Wolverhampton-based Baljinder Kaur hosted the first workshop, which was a look at her journaling habits or drawing every day, by collecting the pockets of time and everyday truths. She showed the variety of ways she has done this, narrating her life through drawings, some of herself, some of commuters she encountered

    She inspired and challenged us to pick something personal to us that we had with us and document it, in whichever way we wanted.  Despite wishing I could, I can’t draw for toffee, so I chose the Batman keyring given to me by my friend Jude when I moved into my flat.  The keyring has certainly seen better days but it reminds me of friendship, of resilience and perseverance and of small gifts with big impacts.

    Zines and lunch

    I had a look round the stalls and despite trying to set myself a budget, I bought far too many zines.  There were a few music ones including one that felt like a mixed tape my friend Louise would’ve made, so I bought the two issues as a reminder to go back and discover some new old favourites.  I really enjoyed the variety of zines on display, some were created by people with a clear talent for drawing, others who focused more on words.

    After that I couldn’t ignore the calls from my stomach to check out the food that I’d spotted being set up earlier.  Bombay Tapas were selling a few things, but I stuck with the tapas offering and the samosa was so good I went back for seconds.

    Outside they were setting up for Box Wars, a showdown with cardboard.  This mainly involved watching the sheer determination from a collection of very cute children work together to dismantle a very structurally-sound bull piñata.  It was also great to chat to

    DhBLTufW4AIneVGMy First Zine workshop

    I signed up for this in a fleeting moment of thinking I could be more am more hands-on creative than I actually am.  I love the idea of creating a zine, probably partly why I like blogging so much, but realistically I never really know where to start. Or what to do with it when it’s done.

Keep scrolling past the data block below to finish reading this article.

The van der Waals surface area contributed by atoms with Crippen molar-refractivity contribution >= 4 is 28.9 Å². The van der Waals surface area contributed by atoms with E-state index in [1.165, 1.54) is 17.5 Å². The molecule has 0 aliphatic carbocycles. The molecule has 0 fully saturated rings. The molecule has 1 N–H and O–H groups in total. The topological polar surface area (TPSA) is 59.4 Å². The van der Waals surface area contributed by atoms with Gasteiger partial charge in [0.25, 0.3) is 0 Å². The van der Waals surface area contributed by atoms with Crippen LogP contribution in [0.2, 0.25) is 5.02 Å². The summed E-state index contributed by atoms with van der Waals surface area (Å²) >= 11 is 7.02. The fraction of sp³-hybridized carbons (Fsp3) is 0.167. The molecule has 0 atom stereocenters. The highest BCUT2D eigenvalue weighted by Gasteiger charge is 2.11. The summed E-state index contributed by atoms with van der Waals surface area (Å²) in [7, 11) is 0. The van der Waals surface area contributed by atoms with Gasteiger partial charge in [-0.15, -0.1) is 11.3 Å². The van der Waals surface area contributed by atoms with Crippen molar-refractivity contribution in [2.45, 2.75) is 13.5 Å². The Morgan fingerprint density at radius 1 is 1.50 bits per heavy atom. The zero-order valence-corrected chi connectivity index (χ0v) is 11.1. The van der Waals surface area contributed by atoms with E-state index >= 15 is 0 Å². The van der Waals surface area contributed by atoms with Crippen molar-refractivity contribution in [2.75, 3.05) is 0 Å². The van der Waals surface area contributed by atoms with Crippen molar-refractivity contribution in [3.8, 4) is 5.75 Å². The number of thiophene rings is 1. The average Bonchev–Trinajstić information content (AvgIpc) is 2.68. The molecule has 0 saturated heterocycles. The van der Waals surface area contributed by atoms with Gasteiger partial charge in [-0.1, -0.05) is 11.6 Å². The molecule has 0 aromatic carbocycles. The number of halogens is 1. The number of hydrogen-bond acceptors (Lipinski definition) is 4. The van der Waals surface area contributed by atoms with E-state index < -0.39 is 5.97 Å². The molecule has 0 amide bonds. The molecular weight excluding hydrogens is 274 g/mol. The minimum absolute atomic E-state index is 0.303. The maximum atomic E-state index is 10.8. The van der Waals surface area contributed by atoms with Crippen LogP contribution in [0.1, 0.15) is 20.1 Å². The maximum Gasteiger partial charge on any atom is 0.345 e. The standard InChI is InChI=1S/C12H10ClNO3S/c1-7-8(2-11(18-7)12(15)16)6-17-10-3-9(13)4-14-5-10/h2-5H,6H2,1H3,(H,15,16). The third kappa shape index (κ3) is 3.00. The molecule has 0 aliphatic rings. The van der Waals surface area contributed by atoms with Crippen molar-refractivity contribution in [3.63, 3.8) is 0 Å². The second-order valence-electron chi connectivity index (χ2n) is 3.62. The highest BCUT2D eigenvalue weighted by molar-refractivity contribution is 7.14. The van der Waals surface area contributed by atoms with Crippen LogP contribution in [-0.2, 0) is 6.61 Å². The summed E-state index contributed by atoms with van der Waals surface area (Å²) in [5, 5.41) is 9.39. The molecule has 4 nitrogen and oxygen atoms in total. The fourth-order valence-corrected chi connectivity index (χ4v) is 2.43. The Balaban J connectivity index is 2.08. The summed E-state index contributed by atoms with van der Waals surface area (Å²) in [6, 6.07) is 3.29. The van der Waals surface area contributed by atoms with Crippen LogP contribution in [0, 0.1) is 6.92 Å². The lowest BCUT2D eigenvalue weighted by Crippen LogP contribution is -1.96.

Early as ever, I headed up to grab my seat for the workshop and spotted the table of example zines that workshop facilitators Megan Boyd and James Wilkes had laid out.  And sat amongst the pile were a couple of copies of Atta Girl, zines from around the time of the previous Brum Zine Fest and a nice blast from the past.  After reading through and reminiscing about those zines, I took my seat ready to have a go myself.

    Megan and James gave us a run through of the history of the zine, its originals in sci-fi fandom and punk counter-culture, and then showed us the relatively simple and yet kind of amazing way to take an A3 bit of paper and create your own eight-page booklet without and staples.

    With glittery stickers, magazines and pens, we were left to our own devices to create our very first zine.  And that’s when writer’s block struck.  Whilst I really liked the idea of creating a zine, at that point I had no idea what I wanted to create one about.  And so I decided to get all meta and create a zine…about the zine festival.


    Once our time was up we showed off our creations to the rest of the group and it was wonderful to see what other people had created.  Some very talented artists had drawn cartoons, others drawings of life events, it turns out there was a fellow blogger Nati, from Life After Coffee, who was also in the workshop, something I didn’t discover until after.

    After that my head and heart were full and I knew it was time to take my bag full of newly acquired zines home and digest the day.  It was a truly delightful experience, an absolutely pleasure to be part of and considering I’d spent most of the weekend feeling quite on the outside, it was really lovely to feel welcomed and part of the fun.  It felt inclusive and

    I cannot wait for next years. Who knows, maybe I’ll have a zine to showcase by then!